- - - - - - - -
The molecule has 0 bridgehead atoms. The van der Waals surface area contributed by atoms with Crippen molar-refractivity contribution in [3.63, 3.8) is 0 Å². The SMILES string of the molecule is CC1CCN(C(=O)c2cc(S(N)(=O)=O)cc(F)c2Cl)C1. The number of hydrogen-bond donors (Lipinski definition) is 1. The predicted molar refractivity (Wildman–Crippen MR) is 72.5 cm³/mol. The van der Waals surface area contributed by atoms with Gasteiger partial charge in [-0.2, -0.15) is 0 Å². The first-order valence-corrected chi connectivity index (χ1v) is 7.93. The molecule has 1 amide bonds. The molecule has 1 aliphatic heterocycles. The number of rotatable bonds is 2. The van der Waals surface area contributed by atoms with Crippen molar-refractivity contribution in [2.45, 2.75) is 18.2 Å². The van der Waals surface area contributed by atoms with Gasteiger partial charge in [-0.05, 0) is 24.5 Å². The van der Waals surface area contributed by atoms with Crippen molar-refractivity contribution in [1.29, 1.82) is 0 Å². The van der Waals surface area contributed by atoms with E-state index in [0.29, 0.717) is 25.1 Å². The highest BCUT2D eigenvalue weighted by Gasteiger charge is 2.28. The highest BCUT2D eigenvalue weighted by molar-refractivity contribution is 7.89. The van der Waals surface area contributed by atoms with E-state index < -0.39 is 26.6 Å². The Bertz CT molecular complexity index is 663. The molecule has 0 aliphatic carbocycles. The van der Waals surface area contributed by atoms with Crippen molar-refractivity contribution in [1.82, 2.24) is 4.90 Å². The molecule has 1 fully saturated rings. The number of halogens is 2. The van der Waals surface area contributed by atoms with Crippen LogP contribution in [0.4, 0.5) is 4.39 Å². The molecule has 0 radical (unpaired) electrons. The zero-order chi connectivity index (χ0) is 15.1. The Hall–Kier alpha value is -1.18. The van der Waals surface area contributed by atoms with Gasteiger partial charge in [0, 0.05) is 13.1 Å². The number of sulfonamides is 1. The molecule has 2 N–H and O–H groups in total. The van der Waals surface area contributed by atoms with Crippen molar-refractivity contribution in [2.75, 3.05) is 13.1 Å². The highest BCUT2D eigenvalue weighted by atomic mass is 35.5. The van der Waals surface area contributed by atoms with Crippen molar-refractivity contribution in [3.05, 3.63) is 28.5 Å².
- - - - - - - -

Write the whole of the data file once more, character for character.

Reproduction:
The molecule has 0 bridgehead atoms. The van der Waals surface area contributed by atoms with Crippen molar-refractivity contribution in [3.63, 3.8) is 0 Å². The SMILES string of the molecule is CC1CCN(C(=O)c2cc(S(N)(=O)=O)cc(F)c2Cl)C1. The number of hydrogen-bond donors (Lipinski definition) is 1. The predicted molar refractivity (Wildman–Crippen MR) is 72.5 cm³/mol. The van der Waals surface area contributed by atoms with Gasteiger partial charge in [-0.2, -0.15) is 0 Å². The first-order valence-corrected chi connectivity index (χ1v) is 7.93. The molecule has 1 amide bonds. The molecule has 1 aliphatic heterocycles. The number of rotatable bonds is 2. The van der Waals surface area contributed by atoms with Crippen molar-refractivity contribution in [2.45, 2.75) is 18.2 Å². The van der Waals surface area contributed by atoms with Gasteiger partial charge in [-0.05, 0) is 24.5 Å². The van der Waals surface area contributed by atoms with Crippen molar-refractivity contribution in [1.29, 1.82) is 0 Å². The van der Waals surface area contributed by atoms with E-state index in [0.29, 0.717) is 25.1 Å². The highest BCUT2D eigenvalue weighted by Gasteiger charge is 2.28. The highest BCUT2D eigenvalue weighted by molar-refractivity contribution is 7.89. The van der Waals surface area contributed by atoms with E-state index < -0.39 is 26.6 Å². The Bertz CT molecular complexity index is 663. The molecule has 0 aliphatic carbocycles. The van der Waals surface area contributed by atoms with Crippen molar-refractivity contribution in [1.82, 2.24) is 4.90 Å². The molecule has 1 fully saturated rings. The number of halogens is 2. The van der Waals surface area contributed by atoms with Crippen LogP contribution in [0.4, 0.5) is 4.39 Å². The molecule has 0 radical (unpaired) electrons. The zero-order chi connectivity index (χ0) is 15.1. The Hall–Kier alpha value is -1.18. The van der Waals surface area contributed by atoms with Gasteiger partial charge in [0, 0.05) is 13.1 Å². The number of sulfonamides is 1. The molecule has 2 N–H and O–H groups in total. The van der Waals surface area contributed by atoms with Crippen molar-refractivity contribution in [2.75, 3.05) is 13.1 Å². The highest BCUT2D eigenvalue weighted by atomic mass is 35.5. The van der Waals surface area contributed by atoms with Crippen molar-refractivity contribution in [3.05, 3.63) is 28.5 Å².